Air Force Thunderbirds
Air Force Thunderbirds
Air Force Thunderbirds
Air Force Thunderbirds
Air Force Thunderbirds
Air Force Thunderbirds

Photographed with a Minolta Dynax 800si camera and Tamron 70-300mm f/3.5-5.6 lens on Fuji Superia 400 film. The exposures were between 1/750- 1/350 second, at f/5.6 to f/9.5


text and images © 2007 ajoy muralidhar. all names, websites, brands and technical data referenced are the copyright or trademark of their respective owners.
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I finally got to go to the Joint Services Air Show at Andrews Air Force base this year. I’ve heard about it for years, and the fine photographic opportunities. Besides, where else could you get a chance to see a F-35 Joint Strike Fighter up close? The Thunderbirds were scheduled to perform as well, and I heard that there would be a bunch of old warbirds on display as well.

I was debating on what camera equipment to take, since it was my first time at a real air show, finally played it safe and took the Minolta Dynax camera with the Phoenix 28-105mm for the wide shots and since I really wanted to get close to the action, I also took along the Tamron 70-300mm and lots of Fuji 400 speed film.

The Airshow was back in mid-May, but I haven’t had a chance to post all the pictures I took – the Thunderbirds will have to wait for another day. The remarkable thing about this airshow is the level of access – how close one can get to operational warplanes from all the services. The organization is another thing altogether – I think they take it to another level. The transport arrangements were fantastic, everything was like clockwork. Truly amazing.


JSOH 2007
JSOH 2007
JSOH 2007
JSOH 2007
JSOH 2007
JSOH 2007
JSOH 2007
JSOH 2007
JSOH 2007
JSOH 2007
JSOH 2007
JSOH 2007
JSOH 2007
JSOH 2007
JSOH 2007
JSOH 2007
JSOH 2007
JSOH 2007
JSOH 2007
JSOH 2007

Here are the pictures of the Vintage war birds. Seeing them side by side with todays sleek aircraft makes it even more amazing.

Vintage Warbirds
Vintage Warbirds
Vintage Warbirds
Vintage Warbirds
Vintage Warbirds
Vintage Warbirds – that’s my Sunny admiring the Dinosaur Airplane
Vintage Warbirds
Vintage Warbirds
Vintage Warbirds

Photographed with a Minolta Dynax 800si and Phoenix 28-105mm f/2.8-3.6 and Tamron 70-300mm f/3.5-5.6. I used a a Polarizer and Fuji Superia 400 film. It was very sunny, so the exposures were all approximately 1/200-1/250 second at f/13


text and images © 2007 ajoy muralidhar. all names, websites, brands and technical data referenced are the copyright or trademark of their respective owners.
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More pictures from the Cherry Blossom festival – these are from my backup camera. I had taken the Ricoh 500G along. It’s small and unobtrusive, and good for close quarters street photography. I was using Fuji Super HQ 200 film in the Ricoh, and I used the Sunny f/16 rule for the exposure – basically 1/250 second at f/16 for the most part.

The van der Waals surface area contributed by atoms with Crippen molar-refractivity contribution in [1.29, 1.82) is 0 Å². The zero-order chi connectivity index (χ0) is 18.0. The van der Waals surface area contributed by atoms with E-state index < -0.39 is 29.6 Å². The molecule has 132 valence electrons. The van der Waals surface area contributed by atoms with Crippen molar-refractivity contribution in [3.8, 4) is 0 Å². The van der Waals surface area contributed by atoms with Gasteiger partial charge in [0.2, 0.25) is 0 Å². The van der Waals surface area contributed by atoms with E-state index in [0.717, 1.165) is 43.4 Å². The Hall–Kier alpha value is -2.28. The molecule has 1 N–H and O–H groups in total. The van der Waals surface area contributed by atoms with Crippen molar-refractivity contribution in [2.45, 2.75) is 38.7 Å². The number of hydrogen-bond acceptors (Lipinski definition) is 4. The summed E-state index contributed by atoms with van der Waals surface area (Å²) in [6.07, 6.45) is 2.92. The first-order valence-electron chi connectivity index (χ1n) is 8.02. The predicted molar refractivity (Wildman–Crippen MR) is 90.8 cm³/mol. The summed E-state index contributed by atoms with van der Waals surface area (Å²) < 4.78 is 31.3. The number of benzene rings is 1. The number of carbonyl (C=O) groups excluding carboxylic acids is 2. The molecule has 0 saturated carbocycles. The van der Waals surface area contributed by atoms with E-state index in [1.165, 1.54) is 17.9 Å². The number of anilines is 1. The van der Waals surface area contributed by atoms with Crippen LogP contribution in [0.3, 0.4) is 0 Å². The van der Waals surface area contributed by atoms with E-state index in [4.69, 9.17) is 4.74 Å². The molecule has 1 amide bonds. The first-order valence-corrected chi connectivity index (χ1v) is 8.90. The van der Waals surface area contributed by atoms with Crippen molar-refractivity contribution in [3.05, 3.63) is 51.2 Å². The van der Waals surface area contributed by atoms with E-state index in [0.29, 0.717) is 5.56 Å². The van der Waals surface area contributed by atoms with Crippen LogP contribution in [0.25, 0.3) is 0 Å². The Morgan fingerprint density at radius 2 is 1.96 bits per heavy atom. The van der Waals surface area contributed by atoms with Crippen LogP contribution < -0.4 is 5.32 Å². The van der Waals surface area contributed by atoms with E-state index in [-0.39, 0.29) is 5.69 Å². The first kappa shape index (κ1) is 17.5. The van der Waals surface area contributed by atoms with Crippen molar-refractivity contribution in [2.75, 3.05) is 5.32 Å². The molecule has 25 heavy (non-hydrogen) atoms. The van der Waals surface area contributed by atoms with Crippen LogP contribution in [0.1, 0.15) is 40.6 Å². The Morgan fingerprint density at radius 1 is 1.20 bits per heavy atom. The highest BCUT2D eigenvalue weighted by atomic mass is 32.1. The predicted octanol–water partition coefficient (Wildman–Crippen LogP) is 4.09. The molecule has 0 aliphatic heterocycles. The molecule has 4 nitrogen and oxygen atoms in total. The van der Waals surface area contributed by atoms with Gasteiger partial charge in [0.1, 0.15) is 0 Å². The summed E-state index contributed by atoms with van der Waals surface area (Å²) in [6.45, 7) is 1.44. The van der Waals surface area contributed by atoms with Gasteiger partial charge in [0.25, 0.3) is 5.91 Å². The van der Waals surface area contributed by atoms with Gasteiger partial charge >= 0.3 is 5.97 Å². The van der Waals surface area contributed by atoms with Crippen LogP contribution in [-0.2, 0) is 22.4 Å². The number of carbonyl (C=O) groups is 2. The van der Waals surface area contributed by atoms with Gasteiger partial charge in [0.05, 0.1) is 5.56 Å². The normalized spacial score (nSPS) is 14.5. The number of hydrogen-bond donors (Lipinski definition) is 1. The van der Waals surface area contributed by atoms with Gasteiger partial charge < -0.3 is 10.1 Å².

Cherry Blossoms – Ricoh 500G
Cherry Blossoms – Ricoh 500G
Cherry Blossoms – Ricoh 500G
Cherry Blossoms – Ricoh 500G
Cherry Blossoms – Ricoh 500G
Cherry Blossoms – Ricoh 500G

Cherry Blossoms – Ricoh 500G
Cherry Blossoms – Ricoh 500G
Washington Monument, street photo- Ricoh 500G

Photographed with a Ricoh 500G Rangefinder (40mm f/2.8 fixed lens) and Fuji Super HQ 200 film. 1/250 sec at f/16



text and images © 2007 ajoy muralidhar. all names, websites, brands and technical data referenced are the copyright or trademark of their respective owners.
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This year the Cherry Blossoms peaked between April 01 – April 04. It was a beautiful day when we visited on Tuesday April 03, when the flowering was at it’s peak. After the dull and dreary winter, it would be more apt to name it the “Cheery” Blossom festival instead.

It was slightly windy at the Tidal Basin, just enough to blow some petals off – up in the high 70’s. A very bright and sunny day with lots of people around. It was hot later in the afternoon, and the Popsicle and cold beverage vendors were doing a brisk business.

No one minded the heat though, since everyone knew what was coming – the weather reports had called for rain and heavy winds later in the week, and nothing is as bad for the flowers as heavy rain and wind – the petals get knocked off or are blown away. It’s not very comfortable either, too cold and windy to be outdoors.

It seemed as though all of DC was at the Tidal basin that afternoon. I guess everybody who could get away made it to the Tidal Basin that day. Besides, it was a working day, and it’s very probably that people who work in the Government offices around the Tidal Basin would have all taken their lunch out there, or just taking a walk.

The weather went bad by Thursday, so people who had been planning to visit DC that weekend lost out. It’s been cold and rainy since then, and the trees have long since lost their flowers and leafed out. It’s still cold in the DC environs… very unseasonable for this time of year. Up here in Westminster, the Cherry Blossoms and dogwoods are still blooming.

I took the family, of course…. We visited Cherry Blossom Festival for the first time last year, and it literally took our breath away. We made a resolution right then to return every year as long as we lived in the DC area  We got there around 11 am, and were lucky enough to get parking right at the Tidal basin lot, close to the Washington Memorial.